Steamer: Skinny girls’ best friend

cherry blossoms

First of all, I’d like to mention that spring is here in the Southern Hemisphere, the blossoms have been blooming beautifully around where I live. It’s time to plant your rhubarb, strawberries, and collect your bountiful overwintered harvests! i.e. kale, broccoli.

On an unrelated matter, I’ve been so lazy lately that I’ve been cooking my vegetables(at least I’m not defrosting frozen dinners) with a steamer everyday for the past week. The steamer is pretty worn out right now.


However, steaming vegetables regularly for the past days have made me realize, what a low-fat, convenient and delicious way of cooking steaming is. It beats other methods of cooking food in many different ways;

1. Steaming vs oven-baking: Steaming doesn’t leave food dried but moist through the hot steams which serves to cook the food. It also cooks about twice as fast as the oven i.e. fish fillet for 30 minutes in oven = 15 minutes with steamer. Steaming is sort of like oven-baking, as in you put everything together on dish then chuck it in the ‘cooker’ but requires zero oil. Great news for fat-phobics!

2. Steaming vs pan-frying: Once again, steaming is the much quicker way of cooking. It doesn’t require excessive amounts of oil to cook, or in front of stove watching time + stirring. You can just simply boil the water up on high heat, put the food you wish to cook on a plate/straight on to the steamer/in foil into the steamer, season with whatever you pleases, cover the steamer with the lid(lower the steamer to medium-high), then go do whatever you want while it cooks your favourite dish up for you! Loyal steely friend.

3. Steaming vs boiling: When you boil veggies i.e. cabbages, carrots, etc. the water left in the pot is often thrown away(or by all means, slurp up the residue-y veggie water). But with steaming(if you arrange your veggies on a plate/foil) the nutrients are sealed within the vegetables or otherwise trapped in the scant amount of water that collects on your plate.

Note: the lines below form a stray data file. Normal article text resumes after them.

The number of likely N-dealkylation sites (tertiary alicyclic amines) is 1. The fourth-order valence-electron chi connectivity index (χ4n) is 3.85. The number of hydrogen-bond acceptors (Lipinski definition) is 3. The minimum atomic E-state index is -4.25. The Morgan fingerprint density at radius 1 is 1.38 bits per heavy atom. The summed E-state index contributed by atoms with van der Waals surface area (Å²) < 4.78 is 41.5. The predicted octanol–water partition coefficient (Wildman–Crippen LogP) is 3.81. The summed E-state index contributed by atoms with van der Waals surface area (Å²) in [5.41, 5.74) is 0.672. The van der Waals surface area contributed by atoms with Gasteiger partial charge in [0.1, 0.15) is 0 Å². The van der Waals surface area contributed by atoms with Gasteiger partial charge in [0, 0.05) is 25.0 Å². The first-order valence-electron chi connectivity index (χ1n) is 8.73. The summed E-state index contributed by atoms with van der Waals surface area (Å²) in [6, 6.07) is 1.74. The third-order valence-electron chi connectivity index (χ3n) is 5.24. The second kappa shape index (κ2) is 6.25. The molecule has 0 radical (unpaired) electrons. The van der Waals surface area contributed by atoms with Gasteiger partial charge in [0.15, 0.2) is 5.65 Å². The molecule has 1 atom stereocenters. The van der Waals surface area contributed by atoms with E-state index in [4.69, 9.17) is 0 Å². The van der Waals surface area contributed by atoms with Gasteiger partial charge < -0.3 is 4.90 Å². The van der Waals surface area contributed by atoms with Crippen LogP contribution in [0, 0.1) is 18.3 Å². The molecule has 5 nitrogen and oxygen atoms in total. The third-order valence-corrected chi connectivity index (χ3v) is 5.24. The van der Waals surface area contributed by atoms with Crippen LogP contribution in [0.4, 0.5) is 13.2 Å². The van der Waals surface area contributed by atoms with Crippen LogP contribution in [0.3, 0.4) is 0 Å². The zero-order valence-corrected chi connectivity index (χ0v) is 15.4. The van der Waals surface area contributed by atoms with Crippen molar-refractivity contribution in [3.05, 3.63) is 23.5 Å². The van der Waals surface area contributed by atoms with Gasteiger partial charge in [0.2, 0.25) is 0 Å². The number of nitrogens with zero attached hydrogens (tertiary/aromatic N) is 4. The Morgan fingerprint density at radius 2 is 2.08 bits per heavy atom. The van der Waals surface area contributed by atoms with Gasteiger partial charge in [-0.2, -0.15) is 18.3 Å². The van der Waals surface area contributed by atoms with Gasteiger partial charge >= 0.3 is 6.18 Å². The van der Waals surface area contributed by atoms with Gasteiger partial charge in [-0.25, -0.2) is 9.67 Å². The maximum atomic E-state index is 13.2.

4. Steaming doesn’t require any cooking skills whatsoever. All you need to know is how to chop up/cut up veggies or other food things, and boil water(Great for healthy, low-fat, college living!) Or if you’re lazy enough like me, learn how to break vegetables into nice, even pieces with bare hands. I do this with bok-choy, shanghai vegetable, mushrooms(mushrooms a bit mushy to keep symmetrical). As long as they aren’t too disproportioned, I’m all-goods with them.

Examples of steamed veggies I whip up….


Delicious brussels sprouts. Similar nutritional properties to broccolis(same brassica family); antioxidants and all that jazz. Unfortunately, you do need to spare about 5 seconds(I’m not exaggerating, these are precise calculations) in slicing these brussels sprouts in half before chucking them onto a plate, into the steamer.

Steamed brussels sprouts recipe:

Wash 4-5 brussels sprouts. Cut them each in half on a chopping board. Steam on medium-high heat for 10 minutes or until soft(Jab with a fork, if they stick means they’re still not uncooked)

I eat the brussels sprouts unseasoned because they’re already sweet/flavourful enough for my taste buds(munch on these delicious nutrient-dense packages like carrots, celeries etc.)